Matzah is a central symbol and prop of the celebration. I like it and end up eating too much of it. But what does it represent? It is “the bread of affliction” in two ways. First, it is what the Children of Israel ate in Egypt while they were slaves. Not for them the rich, plump, bread of their oppressors. They had to make do with the harsh flat bread we call matzah. Second, when finally Pharaoh agrees to let them go, to exit slavery for freedom, they must hurry before he changes his mind again. So they do not have time to bake normal bread, they must take the shorter route of baking matzah, which requires less time because it does not require yeast to rise.
In each of these ways “time” is important. It points to the universal, the essential, relationship between time and value in production. And what could be more basic, more essential, than the production of bread? The value of bread, like the value of anything, is a reflection of our preferences. In general we prefer bread to matzah. But it is more difficult to produce bread than matzah. It takes more “time.” And time is something that slaves do not have. They serve every minute at the behest of their masters. They do not have the luxury of the time to prepare the dough for bread and to set it aside to rise over time. To be enslaved is fundamentally not to be in control of one’s time.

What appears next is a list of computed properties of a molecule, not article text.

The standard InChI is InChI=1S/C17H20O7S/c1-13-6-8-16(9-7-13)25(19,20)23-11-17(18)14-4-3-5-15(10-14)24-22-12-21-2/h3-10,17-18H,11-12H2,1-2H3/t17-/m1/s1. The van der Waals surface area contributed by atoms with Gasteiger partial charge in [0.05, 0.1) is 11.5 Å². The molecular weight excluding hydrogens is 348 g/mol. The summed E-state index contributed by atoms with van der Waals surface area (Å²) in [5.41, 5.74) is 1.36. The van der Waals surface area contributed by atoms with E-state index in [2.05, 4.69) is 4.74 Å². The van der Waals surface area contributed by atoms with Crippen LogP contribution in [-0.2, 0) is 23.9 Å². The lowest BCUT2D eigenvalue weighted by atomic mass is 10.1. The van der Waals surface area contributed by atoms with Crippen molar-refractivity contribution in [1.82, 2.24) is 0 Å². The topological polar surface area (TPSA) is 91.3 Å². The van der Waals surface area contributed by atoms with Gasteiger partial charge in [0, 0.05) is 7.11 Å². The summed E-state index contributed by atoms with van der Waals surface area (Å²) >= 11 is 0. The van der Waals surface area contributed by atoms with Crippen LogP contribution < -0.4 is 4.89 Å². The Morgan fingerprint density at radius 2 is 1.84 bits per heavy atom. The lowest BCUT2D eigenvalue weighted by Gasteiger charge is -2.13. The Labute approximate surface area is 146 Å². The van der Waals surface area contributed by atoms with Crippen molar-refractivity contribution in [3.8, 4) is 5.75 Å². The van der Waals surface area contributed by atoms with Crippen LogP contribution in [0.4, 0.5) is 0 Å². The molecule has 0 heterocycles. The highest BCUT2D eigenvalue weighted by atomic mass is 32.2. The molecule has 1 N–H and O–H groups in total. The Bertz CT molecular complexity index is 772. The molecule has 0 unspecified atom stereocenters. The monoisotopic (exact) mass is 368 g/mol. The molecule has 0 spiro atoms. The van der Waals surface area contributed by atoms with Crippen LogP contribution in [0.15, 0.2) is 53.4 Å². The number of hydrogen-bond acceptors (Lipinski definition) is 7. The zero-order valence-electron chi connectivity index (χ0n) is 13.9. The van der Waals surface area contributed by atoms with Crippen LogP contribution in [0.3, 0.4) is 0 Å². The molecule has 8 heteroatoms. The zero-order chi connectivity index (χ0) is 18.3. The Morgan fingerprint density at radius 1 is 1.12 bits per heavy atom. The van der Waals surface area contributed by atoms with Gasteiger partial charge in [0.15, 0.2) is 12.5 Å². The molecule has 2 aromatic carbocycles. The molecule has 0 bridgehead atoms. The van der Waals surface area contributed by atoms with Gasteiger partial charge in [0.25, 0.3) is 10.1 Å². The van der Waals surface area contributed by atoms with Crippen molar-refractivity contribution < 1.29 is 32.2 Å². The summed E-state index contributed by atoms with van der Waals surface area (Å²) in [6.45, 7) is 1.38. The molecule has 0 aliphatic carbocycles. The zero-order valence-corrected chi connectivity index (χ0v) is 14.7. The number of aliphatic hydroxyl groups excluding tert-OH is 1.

But the lesson is broader and more subtle than this. For it is not time, in itself, that is valuable. It is what we do with it. The passage of time by itself produces no value. The symbol of dough rising is an apt one. The dough must be correctly prepared if the passage of time is to result in the output of delicious bread. It takes time for the dough to rise – pure time. And it takes time – labor-knowledge-time - to prepare the dough correctly. In fact, the passage of pure time is seldom the important part. Rather it is the value of the input-time, valuable because of its potential to produce what we value, that is the key.